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Why do we ignore a world at breaking point?

The United Nations Development Program (UNDP) is actively supporting Papua New Guinea to lower its greenhouse gas emissions and embrace a transformation to a green and sustainable economy. It is part of ushering in a new era to reshape our future

Students frm la Salle Technical College  HoholaStudents from la Salle Technical High School, Hohola (Clive Hawigen, UNDP)

| UNDP Resident Representative, Papua New Guinea

PORT MORESBY - Is the imminent climate catastrophe driving humanity to extinction?

How do we effectively reduce global greenhouse emissions and counter the cost-of-living crisis that is triggering hardship and poverty for billions? Humanity seems paralysed – why?

Headlines scream for urgent action, but implementing change is hard. Who should do what? How should they do it? What can I do?

Sometimes it seems that humanity is trapped in a whirlpool of real problems and possible solutions, fuelled by the uncertain world we live in. It is unsettling lives everywhere.

Global development has stalled.

Until 2020, the global Human Development Index (HDI) – a measure of a nation’s health, education, and average income – had risen every year since 1991 when UNDP began calculating it globally.

It fell for the first time in 2020. And it fell again in 2021. And it fell almost everywhere: 90% of countries saw a decline in one or other year, wiping out five years of progress.

Development today, with its new dimensions of uncertainty, is the focus of UNDP’s Human Development Report 2022.

The report examines the ways in which crises are piling up to unsettle life, and interacting with our changing planet, increasing polarisation and societal transformation.

These are all moving at unprecedented speed and scale and interacting with each other in ways we cannot ignore. We are navigating uncharted waters.

An obvious example is humanity’s impact on planetary processes, from melting glaciers, extended droughts, wildfires, floods, to dwindling wildlife, biodiversity, and habitat loss.

For the first time in history, manufactured materials, such as concrete and asphalt, outweigh the Earth’s biomass.

Microplastics are everywhere: in country-sized garbage patches in the ocean, remote islands, in protected forests and distant mountaintops, in people’s lungs and blood. This is threatening humanity’s very survival.

Yet we have solutions to turn the situation around.

But insecurity, mistrust and polarisation stand in our way to rise to these challenges.

And our societies are divided. Trust in one another is at its lowest recorded level, coming in at just 30%.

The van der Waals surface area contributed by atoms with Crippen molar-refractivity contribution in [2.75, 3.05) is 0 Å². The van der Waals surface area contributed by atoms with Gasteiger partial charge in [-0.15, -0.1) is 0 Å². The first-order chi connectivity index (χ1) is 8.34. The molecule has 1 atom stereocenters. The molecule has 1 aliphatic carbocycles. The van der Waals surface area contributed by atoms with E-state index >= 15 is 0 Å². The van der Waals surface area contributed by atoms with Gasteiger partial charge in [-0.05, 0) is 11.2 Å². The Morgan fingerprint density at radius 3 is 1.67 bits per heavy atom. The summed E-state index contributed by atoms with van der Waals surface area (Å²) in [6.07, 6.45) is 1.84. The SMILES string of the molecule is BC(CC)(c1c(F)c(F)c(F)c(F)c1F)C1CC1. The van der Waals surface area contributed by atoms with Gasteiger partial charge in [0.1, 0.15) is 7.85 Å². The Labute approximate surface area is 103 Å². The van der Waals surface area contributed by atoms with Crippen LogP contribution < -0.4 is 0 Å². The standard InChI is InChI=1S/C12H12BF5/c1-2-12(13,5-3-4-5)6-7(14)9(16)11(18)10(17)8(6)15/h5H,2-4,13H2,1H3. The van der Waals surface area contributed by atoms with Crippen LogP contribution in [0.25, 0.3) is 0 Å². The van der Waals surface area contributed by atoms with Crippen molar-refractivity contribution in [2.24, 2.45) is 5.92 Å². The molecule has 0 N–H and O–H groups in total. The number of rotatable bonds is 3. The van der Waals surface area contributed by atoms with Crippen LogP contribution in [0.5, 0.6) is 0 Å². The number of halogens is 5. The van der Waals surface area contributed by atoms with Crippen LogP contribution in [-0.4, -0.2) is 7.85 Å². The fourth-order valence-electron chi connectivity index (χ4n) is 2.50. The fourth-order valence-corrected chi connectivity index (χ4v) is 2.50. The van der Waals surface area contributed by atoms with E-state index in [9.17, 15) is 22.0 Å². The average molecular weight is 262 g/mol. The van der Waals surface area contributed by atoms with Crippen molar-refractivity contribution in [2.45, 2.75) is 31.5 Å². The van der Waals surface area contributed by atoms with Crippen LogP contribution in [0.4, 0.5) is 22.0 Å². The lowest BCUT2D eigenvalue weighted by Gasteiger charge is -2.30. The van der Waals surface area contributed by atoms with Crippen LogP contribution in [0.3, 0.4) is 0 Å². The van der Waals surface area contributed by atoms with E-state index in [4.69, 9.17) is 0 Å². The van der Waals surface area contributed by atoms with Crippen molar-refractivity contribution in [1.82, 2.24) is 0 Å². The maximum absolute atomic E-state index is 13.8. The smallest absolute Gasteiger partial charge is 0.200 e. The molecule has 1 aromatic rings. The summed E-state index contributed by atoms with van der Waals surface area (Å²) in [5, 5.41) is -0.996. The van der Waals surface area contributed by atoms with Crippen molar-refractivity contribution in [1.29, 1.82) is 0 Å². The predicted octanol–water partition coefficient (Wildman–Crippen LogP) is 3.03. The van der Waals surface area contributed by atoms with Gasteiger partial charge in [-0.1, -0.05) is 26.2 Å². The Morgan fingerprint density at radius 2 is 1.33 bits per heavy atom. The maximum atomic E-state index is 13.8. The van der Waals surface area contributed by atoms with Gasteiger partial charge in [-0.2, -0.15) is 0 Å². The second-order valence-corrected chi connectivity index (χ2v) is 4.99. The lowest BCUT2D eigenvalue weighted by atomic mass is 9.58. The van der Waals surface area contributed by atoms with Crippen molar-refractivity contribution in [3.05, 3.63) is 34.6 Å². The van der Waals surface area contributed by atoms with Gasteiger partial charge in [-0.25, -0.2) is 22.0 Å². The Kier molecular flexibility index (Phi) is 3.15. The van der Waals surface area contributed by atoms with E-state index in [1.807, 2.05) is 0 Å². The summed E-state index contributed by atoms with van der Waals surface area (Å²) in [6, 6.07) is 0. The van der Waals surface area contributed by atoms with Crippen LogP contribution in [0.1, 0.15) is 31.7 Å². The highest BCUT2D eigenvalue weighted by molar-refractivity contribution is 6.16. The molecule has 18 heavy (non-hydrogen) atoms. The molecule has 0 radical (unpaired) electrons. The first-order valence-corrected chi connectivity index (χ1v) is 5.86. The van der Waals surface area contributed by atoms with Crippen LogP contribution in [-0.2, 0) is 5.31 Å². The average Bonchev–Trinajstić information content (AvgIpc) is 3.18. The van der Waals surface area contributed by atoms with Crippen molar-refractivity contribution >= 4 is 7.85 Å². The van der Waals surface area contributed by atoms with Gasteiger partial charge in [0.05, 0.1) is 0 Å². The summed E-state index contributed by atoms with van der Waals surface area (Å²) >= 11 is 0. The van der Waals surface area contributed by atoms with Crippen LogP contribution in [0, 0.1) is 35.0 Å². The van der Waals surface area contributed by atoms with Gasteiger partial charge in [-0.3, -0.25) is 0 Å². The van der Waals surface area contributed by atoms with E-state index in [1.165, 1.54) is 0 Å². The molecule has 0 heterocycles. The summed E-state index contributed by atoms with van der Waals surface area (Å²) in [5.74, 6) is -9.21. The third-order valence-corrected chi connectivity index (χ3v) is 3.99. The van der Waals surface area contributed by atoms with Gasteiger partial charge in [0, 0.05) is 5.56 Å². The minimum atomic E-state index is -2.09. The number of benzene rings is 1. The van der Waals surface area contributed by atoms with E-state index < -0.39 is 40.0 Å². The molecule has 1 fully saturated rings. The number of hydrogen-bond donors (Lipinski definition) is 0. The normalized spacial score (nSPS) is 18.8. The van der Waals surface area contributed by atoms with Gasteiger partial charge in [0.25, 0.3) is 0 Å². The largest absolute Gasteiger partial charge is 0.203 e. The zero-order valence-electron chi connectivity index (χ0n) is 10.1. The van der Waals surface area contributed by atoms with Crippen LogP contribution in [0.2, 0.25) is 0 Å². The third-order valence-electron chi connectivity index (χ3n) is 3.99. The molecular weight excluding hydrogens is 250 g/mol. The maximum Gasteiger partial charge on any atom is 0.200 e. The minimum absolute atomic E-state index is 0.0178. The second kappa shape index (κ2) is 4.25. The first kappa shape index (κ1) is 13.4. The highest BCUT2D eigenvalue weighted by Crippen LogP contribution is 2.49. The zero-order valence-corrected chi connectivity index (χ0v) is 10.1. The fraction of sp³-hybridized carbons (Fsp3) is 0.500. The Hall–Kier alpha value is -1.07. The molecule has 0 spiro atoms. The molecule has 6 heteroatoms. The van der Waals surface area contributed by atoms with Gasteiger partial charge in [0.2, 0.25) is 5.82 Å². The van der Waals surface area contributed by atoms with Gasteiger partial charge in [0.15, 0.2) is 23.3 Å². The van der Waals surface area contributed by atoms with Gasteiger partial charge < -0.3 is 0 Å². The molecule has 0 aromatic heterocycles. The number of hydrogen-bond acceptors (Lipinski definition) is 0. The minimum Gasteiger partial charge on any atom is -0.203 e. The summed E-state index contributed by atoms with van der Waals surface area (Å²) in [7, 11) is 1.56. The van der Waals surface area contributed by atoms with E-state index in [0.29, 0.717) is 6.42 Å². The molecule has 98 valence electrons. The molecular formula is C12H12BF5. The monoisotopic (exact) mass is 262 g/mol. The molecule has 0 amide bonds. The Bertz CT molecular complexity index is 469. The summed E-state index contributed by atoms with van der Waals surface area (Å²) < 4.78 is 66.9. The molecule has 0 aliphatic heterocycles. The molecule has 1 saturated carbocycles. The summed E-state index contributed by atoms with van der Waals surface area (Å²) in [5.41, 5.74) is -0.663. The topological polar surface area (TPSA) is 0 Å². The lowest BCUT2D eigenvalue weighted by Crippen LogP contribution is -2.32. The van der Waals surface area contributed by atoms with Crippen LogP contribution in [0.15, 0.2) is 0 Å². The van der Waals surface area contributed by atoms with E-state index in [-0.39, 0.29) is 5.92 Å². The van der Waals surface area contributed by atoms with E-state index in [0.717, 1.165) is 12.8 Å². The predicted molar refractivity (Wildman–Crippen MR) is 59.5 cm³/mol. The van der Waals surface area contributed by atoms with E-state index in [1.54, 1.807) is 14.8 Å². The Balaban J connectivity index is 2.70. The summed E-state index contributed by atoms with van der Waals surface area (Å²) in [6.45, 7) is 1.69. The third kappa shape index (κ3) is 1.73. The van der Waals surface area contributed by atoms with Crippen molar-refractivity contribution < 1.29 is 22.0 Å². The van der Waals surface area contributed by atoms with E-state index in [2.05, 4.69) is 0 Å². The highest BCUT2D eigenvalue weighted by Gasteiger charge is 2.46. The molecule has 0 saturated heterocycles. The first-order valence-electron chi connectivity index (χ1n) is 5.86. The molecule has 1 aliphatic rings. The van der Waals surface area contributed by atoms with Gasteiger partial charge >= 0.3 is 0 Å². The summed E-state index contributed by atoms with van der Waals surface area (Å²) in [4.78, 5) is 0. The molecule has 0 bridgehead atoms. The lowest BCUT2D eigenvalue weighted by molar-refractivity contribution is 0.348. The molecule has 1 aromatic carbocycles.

This erosion of trust in democratic processes for meaningly participation pushes people to extreme positions, with those feeling very insecure twice as likely to support extremist views, which makes it even harder for a society to take collective action.

For the first time we can see a future in which our children may be worse off than we are.

But this can be reversed. The human forces destroying our world must be reoriented to save our world.

Our success will depend upon humanity’s ability to take decisive action, and to prioritize policies and actions that invest, insure, and innovate.

We are not starting from zero. There is already progress to cheer from the dramatic increase in wind and solar energy and global energy transition Papua New Guinea is yet to take advantage of.

With serious investment in renewable and decentralised energy, PNG could usher in its independence on imported refined fossil fuels.

As investments ramps up, people also need to feel safe and benefit from development gains made. PNG’s revenues from extractives need to be wisely and effectively invested in its human capital through improved education, health, and other basic services.

It is, however, innovation that will be at the epicentre of conquering the unknowable challenges ahead.

PNG needs to start closing the digital divide and enable its citizens to participate in the digital economy, take advantage of artificial intelligence, distance learning, tele-medicine, and other digital transformations.

The current excessively high cost of internet and low speed risk that the country is falling further behind of those technologies and innovations that have the potential to drive its transformation.

Humanity’s only certainty is that our future is uncertain. To thrive together, we must throw out the old rulebook and recognise the world has changed.

We trialled a new playbook during the pandemic but need to push ahead now, rather than reverting to previous approaches that have brought the global climate and humanity to the brink.

In PNG, UNDP is driving initiatives that inspire innovation and that support vulnerable and underserved communities steer through this uncertainty.

The recently launched Bougainville Innovation Hubs, are aimed at sustaining peace through economic empowerment.

The innovation hubs provide a platform where entrepreneurs, women and youth can improve their financial literacy and look to resource themselves with the necessary knowledge and skills towards participating as entrepreneurs in a digital and technologically focused future.

UNDP is actively supporting PNG to lower its greenhouse gas emissions and embrace a transformation to a green and sustainable economy.

It is time to usher in a new era and reshape our future. We must recognize that the world has changed and thrive in the face of it.


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Lindsay F Bond

Was that word "progress", or did you mean 'process.'

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